The next morning woke, shook its head in disgust at the shoes it knew it had to fill, and tried to roll over and go back to sleep. There were seven waterfowlers, where the previous day there were only six, who were not about to let that transpire.
This morning’s plan took into account the expected shift in wind – one that was not quite optimal for this stretch of river, but something that we’d considered and planned to work around. A long island 100 yards down from where we were the previous day would serve as a break, allowing us to tuck in behind it, with hopes that birds would have just enough room to skirt behind us and come in over the top/tip of the island into our spread, giving us a nice shot without being too out in the open.
Men were set to task, deploying decoys, moving ice as Nick worked the chainsaw, and generally preparing for what this sunrise may bring along with it.
And “bring” it did. Similar to yesterday, these winged marauders bombed our spread early, zigzagging in and out with reckless abandon, making for tough shots early against the dark background of the opposite bank. Shotguns spoke often, dogs working at each volley, playing their distinct role in the harvest.
This day felt more mapped out, almost too planned, too calculated, compared to the charm of yesterday’s early morning flurry and patient and intense observation. I was excited to take more pics today, but even that role seemed a bit lacking.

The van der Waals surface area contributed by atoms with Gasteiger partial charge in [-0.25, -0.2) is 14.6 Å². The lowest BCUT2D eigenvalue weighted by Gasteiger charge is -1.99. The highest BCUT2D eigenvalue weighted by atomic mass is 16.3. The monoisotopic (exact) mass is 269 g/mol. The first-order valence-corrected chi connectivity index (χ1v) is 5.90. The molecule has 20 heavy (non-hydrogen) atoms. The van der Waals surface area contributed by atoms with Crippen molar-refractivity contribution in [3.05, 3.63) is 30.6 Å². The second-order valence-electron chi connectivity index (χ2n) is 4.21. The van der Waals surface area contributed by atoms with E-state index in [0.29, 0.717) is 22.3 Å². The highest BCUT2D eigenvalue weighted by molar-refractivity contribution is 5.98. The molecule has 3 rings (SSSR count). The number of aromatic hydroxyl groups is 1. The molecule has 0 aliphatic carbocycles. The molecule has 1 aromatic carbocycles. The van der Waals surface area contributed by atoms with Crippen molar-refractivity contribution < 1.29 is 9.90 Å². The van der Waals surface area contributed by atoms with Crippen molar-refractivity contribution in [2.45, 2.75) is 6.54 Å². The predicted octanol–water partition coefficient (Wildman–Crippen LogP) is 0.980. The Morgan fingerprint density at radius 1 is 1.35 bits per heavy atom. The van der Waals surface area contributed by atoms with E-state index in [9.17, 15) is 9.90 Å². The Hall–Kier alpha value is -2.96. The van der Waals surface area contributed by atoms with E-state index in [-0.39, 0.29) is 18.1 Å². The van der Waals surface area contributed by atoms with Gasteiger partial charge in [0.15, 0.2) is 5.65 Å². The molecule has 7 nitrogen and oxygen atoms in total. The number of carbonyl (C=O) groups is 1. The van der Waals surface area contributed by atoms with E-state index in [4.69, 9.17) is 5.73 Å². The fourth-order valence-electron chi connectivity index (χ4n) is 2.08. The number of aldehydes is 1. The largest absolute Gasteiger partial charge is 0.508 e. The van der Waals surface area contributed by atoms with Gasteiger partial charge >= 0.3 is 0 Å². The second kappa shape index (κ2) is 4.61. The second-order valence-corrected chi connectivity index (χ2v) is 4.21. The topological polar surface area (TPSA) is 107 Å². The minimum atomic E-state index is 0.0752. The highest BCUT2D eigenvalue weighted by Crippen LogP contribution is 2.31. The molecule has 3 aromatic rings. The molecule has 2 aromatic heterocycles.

Seven hunters, seven limits, and another couple of bonus Canucks, not bad day by any standards… but really, this day was lacking a bit of the magic, surprise, and intensity that the day before had. Two days and 13 limits of ducks on the river – tough to beat that in a year when water is down and many have had a tough time getting to the birds. And an absolutely perfect, fairy-tale ending to our 2012 Duck Season. So nice, in fact, that a friend of the Kansas Outdoorsmen Marc Murrell even wrote about our adventure in the Topeka Capital-Journal.
And… In with the NEW.
The rest of our weekend – New Year’s Eve and New Year’s Day – would be spent chasing geese, locally. Unfortunately, these critters have been somewhat tough to pattern, and so we set out knowing we’d have our work cut out for us. On top of that, we had a gorgeous snow storm join us an hour into our morning’s hunt. While we had some nice finishes by the no-longer-shootable ducks, we never heard a honk in the air. Had a great morning of catching up with old friends, enjoying a beautiful snow storm, making fun of Dave sweep the decoys every 10 minutes, and decoying cows right into the zone.